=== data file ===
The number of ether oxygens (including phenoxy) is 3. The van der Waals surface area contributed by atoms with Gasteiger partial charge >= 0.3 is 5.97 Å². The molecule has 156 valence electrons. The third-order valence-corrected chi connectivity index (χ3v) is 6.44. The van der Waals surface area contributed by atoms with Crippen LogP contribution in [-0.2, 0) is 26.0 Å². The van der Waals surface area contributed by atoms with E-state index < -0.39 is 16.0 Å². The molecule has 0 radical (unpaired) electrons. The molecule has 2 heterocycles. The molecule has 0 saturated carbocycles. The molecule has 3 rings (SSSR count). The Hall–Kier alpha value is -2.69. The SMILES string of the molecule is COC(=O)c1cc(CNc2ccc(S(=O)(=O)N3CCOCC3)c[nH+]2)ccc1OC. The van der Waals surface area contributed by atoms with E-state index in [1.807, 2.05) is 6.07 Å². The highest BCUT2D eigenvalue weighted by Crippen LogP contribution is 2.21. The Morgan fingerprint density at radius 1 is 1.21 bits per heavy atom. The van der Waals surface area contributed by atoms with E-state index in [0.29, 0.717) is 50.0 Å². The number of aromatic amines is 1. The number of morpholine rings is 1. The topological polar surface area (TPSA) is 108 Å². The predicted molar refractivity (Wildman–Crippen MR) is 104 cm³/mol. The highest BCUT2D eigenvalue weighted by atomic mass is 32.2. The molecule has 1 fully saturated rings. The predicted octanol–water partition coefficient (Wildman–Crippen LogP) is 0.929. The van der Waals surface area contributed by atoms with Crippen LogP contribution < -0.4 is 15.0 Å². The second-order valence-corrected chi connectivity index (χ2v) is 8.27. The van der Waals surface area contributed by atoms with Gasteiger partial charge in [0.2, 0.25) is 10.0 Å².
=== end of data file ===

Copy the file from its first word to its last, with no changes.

The number of ether oxygens (including phenoxy) is 3. The van der Waals surface area contributed by atoms with Gasteiger partial charge >= 0.3 is 5.97 Å². The molecule has 156 valence electrons. The third-order valence-corrected chi connectivity index (χ3v) is 6.44. The van der Waals surface area contributed by atoms with Crippen LogP contribution in [-0.2, 0) is 26.0 Å². The van der Waals surface area contributed by atoms with E-state index < -0.39 is 16.0 Å². The molecule has 0 radical (unpaired) electrons. The molecule has 2 heterocycles. The molecule has 0 saturated carbocycles. The molecule has 3 rings (SSSR count). The Hall–Kier alpha value is -2.69. The SMILES string of the molecule is COC(=O)c1cc(CNc2ccc(S(=O)(=O)N3CCOCC3)c[nH+]2)ccc1OC. The van der Waals surface area contributed by atoms with E-state index in [1.807, 2.05) is 6.07 Å². The highest BCUT2D eigenvalue weighted by Crippen LogP contribution is 2.21. The Morgan fingerprint density at radius 1 is 1.21 bits per heavy atom. The van der Waals surface area contributed by atoms with E-state index in [0.29, 0.717) is 50.0 Å². The number of aromatic amines is 1. The number of morpholine rings is 1. The topological polar surface area (TPSA) is 108 Å². The predicted molar refractivity (Wildman–Crippen MR) is 104 cm³/mol. The highest BCUT2D eigenvalue weighted by atomic mass is 32.2. The molecule has 1 fully saturated rings. The predicted octanol–water partition coefficient (Wildman–Crippen LogP) is 0.929. The van der Waals surface area contributed by atoms with Crippen LogP contribution < -0.4 is 15.0 Å². The second-order valence-corrected chi connectivity index (χ2v) is 8.27. The van der Waals surface area contributed by atoms with Gasteiger partial charge in [0.2, 0.25) is 10.0 Å².